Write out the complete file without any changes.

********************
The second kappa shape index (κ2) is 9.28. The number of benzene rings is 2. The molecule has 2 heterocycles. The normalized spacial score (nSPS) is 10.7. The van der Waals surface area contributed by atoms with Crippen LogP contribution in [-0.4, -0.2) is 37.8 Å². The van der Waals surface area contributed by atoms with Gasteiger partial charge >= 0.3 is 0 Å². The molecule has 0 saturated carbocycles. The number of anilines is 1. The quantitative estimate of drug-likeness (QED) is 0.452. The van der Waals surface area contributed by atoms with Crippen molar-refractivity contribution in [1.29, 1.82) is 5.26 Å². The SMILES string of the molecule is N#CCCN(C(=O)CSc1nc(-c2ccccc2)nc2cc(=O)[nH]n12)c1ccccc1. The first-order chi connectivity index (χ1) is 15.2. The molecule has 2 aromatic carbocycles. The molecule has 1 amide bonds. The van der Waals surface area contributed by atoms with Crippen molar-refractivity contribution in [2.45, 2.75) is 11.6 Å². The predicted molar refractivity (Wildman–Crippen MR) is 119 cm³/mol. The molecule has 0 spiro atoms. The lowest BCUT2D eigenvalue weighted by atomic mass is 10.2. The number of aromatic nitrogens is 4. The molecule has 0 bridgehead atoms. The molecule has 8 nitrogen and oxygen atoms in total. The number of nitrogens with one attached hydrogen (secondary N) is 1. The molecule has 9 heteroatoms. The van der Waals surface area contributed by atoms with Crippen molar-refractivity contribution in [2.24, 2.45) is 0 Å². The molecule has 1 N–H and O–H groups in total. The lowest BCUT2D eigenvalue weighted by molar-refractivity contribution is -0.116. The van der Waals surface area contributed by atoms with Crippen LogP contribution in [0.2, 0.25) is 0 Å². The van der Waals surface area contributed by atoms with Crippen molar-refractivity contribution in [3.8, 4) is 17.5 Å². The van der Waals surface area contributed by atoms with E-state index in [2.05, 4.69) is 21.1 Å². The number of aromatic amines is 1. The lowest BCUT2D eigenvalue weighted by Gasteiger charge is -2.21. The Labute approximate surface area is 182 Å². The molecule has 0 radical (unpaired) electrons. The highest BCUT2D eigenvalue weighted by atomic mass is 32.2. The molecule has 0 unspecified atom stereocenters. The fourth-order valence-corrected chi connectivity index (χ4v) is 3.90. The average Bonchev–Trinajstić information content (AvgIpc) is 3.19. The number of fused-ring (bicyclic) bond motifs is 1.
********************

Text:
The second kappa shape index (κ2) is 9.28. The number of benzene rings is 2. The molecule has 2 heterocycles. The normalized spacial score (nSPS) is 10.7. The van der Waals surface area contributed by atoms with Crippen LogP contribution in [-0.4, -0.2) is 37.8 Å². The van der Waals surface area contributed by atoms with Gasteiger partial charge >= 0.3 is 0 Å². The molecule has 0 saturated carbocycles. The number of anilines is 1. The quantitative estimate of drug-likeness (QED) is 0.452. The van der Waals surface area contributed by atoms with Crippen molar-refractivity contribution in [1.29, 1.82) is 5.26 Å². The SMILES string of the molecule is N#CCCN(C(=O)CSc1nc(-c2ccccc2)nc2cc(=O)[nH]n12)c1ccccc1. The first-order chi connectivity index (χ1) is 15.2. The molecule has 2 aromatic carbocycles. The molecule has 1 amide bonds. The van der Waals surface area contributed by atoms with Crippen molar-refractivity contribution in [2.45, 2.75) is 11.6 Å². The predicted molar refractivity (Wildman–Crippen MR) is 119 cm³/mol. The molecule has 0 spiro atoms. The lowest BCUT2D eigenvalue weighted by atomic mass is 10.2. The number of aromatic nitrogens is 4. The molecule has 0 bridgehead atoms. The molecule has 8 nitrogen and oxygen atoms in total. The number of nitrogens with one attached hydrogen (secondary N) is 1. The molecule has 9 heteroatoms. The van der Waals surface area contributed by atoms with Crippen molar-refractivity contribution in [2.24, 2.45) is 0 Å². The molecule has 1 N–H and O–H groups in total. The lowest BCUT2D eigenvalue weighted by molar-refractivity contribution is -0.116. The van der Waals surface area contributed by atoms with Crippen LogP contribution in [0.2, 0.25) is 0 Å². The van der Waals surface area contributed by atoms with Crippen molar-refractivity contribution in [3.8, 4) is 17.5 Å². The van der Waals surface area contributed by atoms with E-state index in [2.05, 4.69) is 21.1 Å². The number of aromatic amines is 1. The lowest BCUT2D eigenvalue weighted by Gasteiger charge is -2.21. The Labute approximate surface area is 182 Å². The molecule has 0 radical (unpaired) electrons. The highest BCUT2D eigenvalue weighted by atomic mass is 32.2. The molecule has 0 unspecified atom stereocenters. The fourth-order valence-corrected chi connectivity index (χ4v) is 3.90. The average Bonchev–Trinajstić information content (AvgIpc) is 3.19. The number of fused-ring (bicyclic) bond motifs is 1.